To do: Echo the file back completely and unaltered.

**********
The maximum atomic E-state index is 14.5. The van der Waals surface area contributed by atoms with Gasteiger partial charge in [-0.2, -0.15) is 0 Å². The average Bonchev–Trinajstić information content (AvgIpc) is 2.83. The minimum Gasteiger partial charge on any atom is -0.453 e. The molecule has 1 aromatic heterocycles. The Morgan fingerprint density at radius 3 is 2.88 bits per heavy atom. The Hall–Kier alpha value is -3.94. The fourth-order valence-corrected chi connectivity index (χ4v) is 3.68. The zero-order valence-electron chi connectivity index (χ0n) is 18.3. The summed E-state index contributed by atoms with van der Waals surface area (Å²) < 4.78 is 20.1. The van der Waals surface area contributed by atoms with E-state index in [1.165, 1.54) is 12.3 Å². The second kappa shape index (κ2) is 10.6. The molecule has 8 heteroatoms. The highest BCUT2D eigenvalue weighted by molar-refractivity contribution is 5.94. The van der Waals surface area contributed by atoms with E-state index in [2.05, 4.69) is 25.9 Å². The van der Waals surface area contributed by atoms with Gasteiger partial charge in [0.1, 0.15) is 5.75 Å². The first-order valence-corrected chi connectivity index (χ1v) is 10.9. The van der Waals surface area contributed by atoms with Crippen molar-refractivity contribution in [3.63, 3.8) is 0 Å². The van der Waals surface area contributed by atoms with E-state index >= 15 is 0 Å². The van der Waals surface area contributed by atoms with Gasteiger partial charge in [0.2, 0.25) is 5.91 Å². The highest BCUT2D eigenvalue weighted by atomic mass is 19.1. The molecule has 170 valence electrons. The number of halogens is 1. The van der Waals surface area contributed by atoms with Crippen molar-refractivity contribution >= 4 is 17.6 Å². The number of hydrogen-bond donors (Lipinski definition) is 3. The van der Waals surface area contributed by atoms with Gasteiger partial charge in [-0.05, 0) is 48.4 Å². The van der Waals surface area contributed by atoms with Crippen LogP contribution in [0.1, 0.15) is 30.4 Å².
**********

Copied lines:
The maximum atomic E-state index is 14.5. The van der Waals surface area contributed by atoms with Gasteiger partial charge in [-0.2, -0.15) is 0 Å². The average Bonchev–Trinajstić information content (AvgIpc) is 2.83. The minimum Gasteiger partial charge on any atom is -0.453 e. The molecule has 1 aromatic heterocycles. The Morgan fingerprint density at radius 3 is 2.88 bits per heavy atom. The Hall–Kier alpha value is -3.94. The fourth-order valence-corrected chi connectivity index (χ4v) is 3.68. The zero-order valence-electron chi connectivity index (χ0n) is 18.3. The summed E-state index contributed by atoms with van der Waals surface area (Å²) < 4.78 is 20.1. The van der Waals surface area contributed by atoms with E-state index in [1.165, 1.54) is 12.3 Å². The second kappa shape index (κ2) is 10.6. The molecule has 8 heteroatoms. The highest BCUT2D eigenvalue weighted by molar-refractivity contribution is 5.94. The van der Waals surface area contributed by atoms with E-state index in [2.05, 4.69) is 25.9 Å². The van der Waals surface area contributed by atoms with Gasteiger partial charge in [0.1, 0.15) is 5.75 Å². The first-order valence-corrected chi connectivity index (χ1v) is 10.9. The van der Waals surface area contributed by atoms with Crippen molar-refractivity contribution in [3.63, 3.8) is 0 Å². The van der Waals surface area contributed by atoms with E-state index >= 15 is 0 Å². The van der Waals surface area contributed by atoms with Gasteiger partial charge in [0.2, 0.25) is 5.91 Å². The highest BCUT2D eigenvalue weighted by atomic mass is 19.1. The molecule has 170 valence electrons. The number of halogens is 1. The van der Waals surface area contributed by atoms with Crippen molar-refractivity contribution >= 4 is 17.6 Å². The number of hydrogen-bond donors (Lipinski definition) is 3. The van der Waals surface area contributed by atoms with Gasteiger partial charge in [-0.05, 0) is 48.4 Å². The van der Waals surface area contributed by atoms with Crippen LogP contribution in [0.1, 0.15) is 30.4 Å².